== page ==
• Loss of geography for the ED
    Mark Cichon, DO ED Medical Director
  • 12. An Opportunity
    • Generous Donor
    • Make a visible difference
    • Improve patient experience
    • Improve staff experience
    • Implement lean
    “ Let’s do something different…” Deborah Kull System Director, Operational Excellence
  • 13. Engagement
    • Administration
    • ED Leadership
    • Operational Excellence
    • Next Level Partners
    • Pratt Design
    • Walsh Construction
    • Operations
  • 14.  
  • 15. What is 3P?
    • A method for designing facility layouts that better meet Patient and Caregiver needs with improved Safety, Quality, Delivery and at Lower Total Cost
    • A rapid cycle process that focuses on generating lots of ideas; with simultaneous input from all stake holders up front for the layout of the Emergency Department
    • A method to prioritize and rank the outcomes (layouts) relative to each other
    • Trystorming and mockups of the preferred solutions
  • 16. “ Executive leadership is critical to success of the process ” Jason Keeler VP of Healthcare Operations Lessons Learned Executive Leadership
  • 17. Voice of the Customer Customers: Patients, Patient families, Staff, External Resources (e.g. Ambulance) Sources: Avatar Dept Surveys Staff Interviews Gemba Walks
  • 18. 12 Ideas
    • Separated Into 2 Teams with all Functions; Architects, Construction, Clinical, Facilities, Security, Admin
    • Each Team Generated 6 Layout Ideas
    • Each Team Evaluated & Ranked Each Layout per the Criteria
  • 19. 12 Ideas to Top 3
    • Teams Presented Each of the 12 Ideas
    • Entire Team Evaluated then Ranked to Determine the Top 3 Layout Ideas
    • Similar Ideas Were Consolidated to Final 2 Layouts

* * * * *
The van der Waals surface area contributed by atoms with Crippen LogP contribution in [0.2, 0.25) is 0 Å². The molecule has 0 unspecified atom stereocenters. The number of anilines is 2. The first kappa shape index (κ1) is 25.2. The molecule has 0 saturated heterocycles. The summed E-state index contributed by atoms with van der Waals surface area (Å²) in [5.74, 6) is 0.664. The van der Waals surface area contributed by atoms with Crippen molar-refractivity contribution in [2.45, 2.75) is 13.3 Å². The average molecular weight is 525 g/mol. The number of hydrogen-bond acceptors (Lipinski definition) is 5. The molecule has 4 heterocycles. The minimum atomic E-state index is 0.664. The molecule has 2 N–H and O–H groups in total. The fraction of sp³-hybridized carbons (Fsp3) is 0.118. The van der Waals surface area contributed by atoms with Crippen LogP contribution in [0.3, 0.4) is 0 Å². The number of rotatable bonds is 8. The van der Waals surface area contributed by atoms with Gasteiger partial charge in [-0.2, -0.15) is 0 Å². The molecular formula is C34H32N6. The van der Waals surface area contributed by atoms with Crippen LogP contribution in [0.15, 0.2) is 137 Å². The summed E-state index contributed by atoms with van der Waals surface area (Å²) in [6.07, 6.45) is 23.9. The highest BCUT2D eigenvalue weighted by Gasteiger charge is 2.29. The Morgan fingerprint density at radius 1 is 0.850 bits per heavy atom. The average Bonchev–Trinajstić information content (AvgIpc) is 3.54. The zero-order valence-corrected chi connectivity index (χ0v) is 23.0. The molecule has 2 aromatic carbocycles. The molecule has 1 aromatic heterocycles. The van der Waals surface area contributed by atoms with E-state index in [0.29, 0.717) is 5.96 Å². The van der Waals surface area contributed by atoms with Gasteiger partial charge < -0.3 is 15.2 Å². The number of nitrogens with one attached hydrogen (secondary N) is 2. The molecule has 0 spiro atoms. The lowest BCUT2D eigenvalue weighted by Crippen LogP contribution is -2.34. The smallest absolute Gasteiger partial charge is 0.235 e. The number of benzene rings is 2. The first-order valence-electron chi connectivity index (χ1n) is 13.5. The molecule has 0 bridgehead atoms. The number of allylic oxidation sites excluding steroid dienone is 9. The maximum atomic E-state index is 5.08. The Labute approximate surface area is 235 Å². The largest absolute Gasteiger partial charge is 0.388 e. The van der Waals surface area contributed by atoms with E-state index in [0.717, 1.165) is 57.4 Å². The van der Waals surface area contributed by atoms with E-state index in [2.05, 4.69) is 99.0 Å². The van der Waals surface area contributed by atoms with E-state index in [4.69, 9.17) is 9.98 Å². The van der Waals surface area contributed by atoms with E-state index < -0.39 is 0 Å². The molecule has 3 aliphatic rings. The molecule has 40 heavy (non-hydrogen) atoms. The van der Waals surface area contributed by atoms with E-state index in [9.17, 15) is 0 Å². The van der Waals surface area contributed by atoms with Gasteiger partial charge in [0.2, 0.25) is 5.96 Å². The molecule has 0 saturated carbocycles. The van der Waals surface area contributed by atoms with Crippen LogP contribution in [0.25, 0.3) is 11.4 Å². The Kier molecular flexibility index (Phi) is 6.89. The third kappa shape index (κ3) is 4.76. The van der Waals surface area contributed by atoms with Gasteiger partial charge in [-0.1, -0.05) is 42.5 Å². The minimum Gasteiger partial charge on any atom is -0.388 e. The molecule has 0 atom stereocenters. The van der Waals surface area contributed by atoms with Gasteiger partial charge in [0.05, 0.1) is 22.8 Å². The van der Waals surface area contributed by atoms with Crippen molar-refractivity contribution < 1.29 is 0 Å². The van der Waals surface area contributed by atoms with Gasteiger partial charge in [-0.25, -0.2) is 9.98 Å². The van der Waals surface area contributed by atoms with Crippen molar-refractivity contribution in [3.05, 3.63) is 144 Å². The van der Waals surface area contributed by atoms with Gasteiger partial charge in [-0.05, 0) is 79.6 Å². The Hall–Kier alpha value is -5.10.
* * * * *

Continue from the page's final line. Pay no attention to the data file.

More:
• 20. Trystorming
    • Constructed the Current State ED
    • Built a Full Size Half Scale Mock-Up of Layouts
    • Walked the RN, MD & Patient Flows for Current State and New Layouts
    • Generated Spaghetti Diagrams of Each Acuity Level of the New Layout
  • 21. Layout
  • 22. “ Bend over: This is going to hurt ” Carol Schleffendorf, RN ED Director of Nursing Lessons Learned It is a Painful Process
  • 23. Detailed Design - Trauma
    • Teams presented each of the 10 ideas
    • Entire team evaluated then ranked to determine the top layout ideas
    • Similar ideas were consolidated to a final layout
    Gaming Design Consolidate Ready to Trystorm Trystorming in a full scale mock-up
  • 24. “ No Problem is a problem ” Sharon O’Keefe President Lessons Learned: Surface Problems
  • 25. Detailed Design – Staff & Support
  • 26. Detailed Design – Patient Bays Kiosk Greeter Triage ED Bay
  • 27. Designed Layout
  • 28. Results Michelle
  • 29. “ No additional rooms??? Are you Nuts?” ED Staff Lessons Learned: Flow Builds Trust
  • 30. Impact of Flow – Peak Hours
  • 31. “ Respect your extended network of partners” Jeffery K. Liker The Toyota Way Lessons Learned: Include the Vendors
  • 32.  
  • 33. Concerns
  • 34.  
  • 35.  
  • 36. Questions?
  • 37. Speaker Bio Greg Horner is an Operational Excellence Leader at Loyola University Medical Center where he is leading transformational change and utilizing lean principles to improve the staff and patient experience. Greg is an ASQ certified Six Sigma Black Belt and a student of the Toyota Production System (Lean). He has studied TPS under a 1 st generation Sensei from Toyota including the proper use of 3P and standard work. Greg is a certified systems engineer, database administrator and is currently earning a master’s degree in Enterprise Improvement and Innovation from DePaul University in Chicago.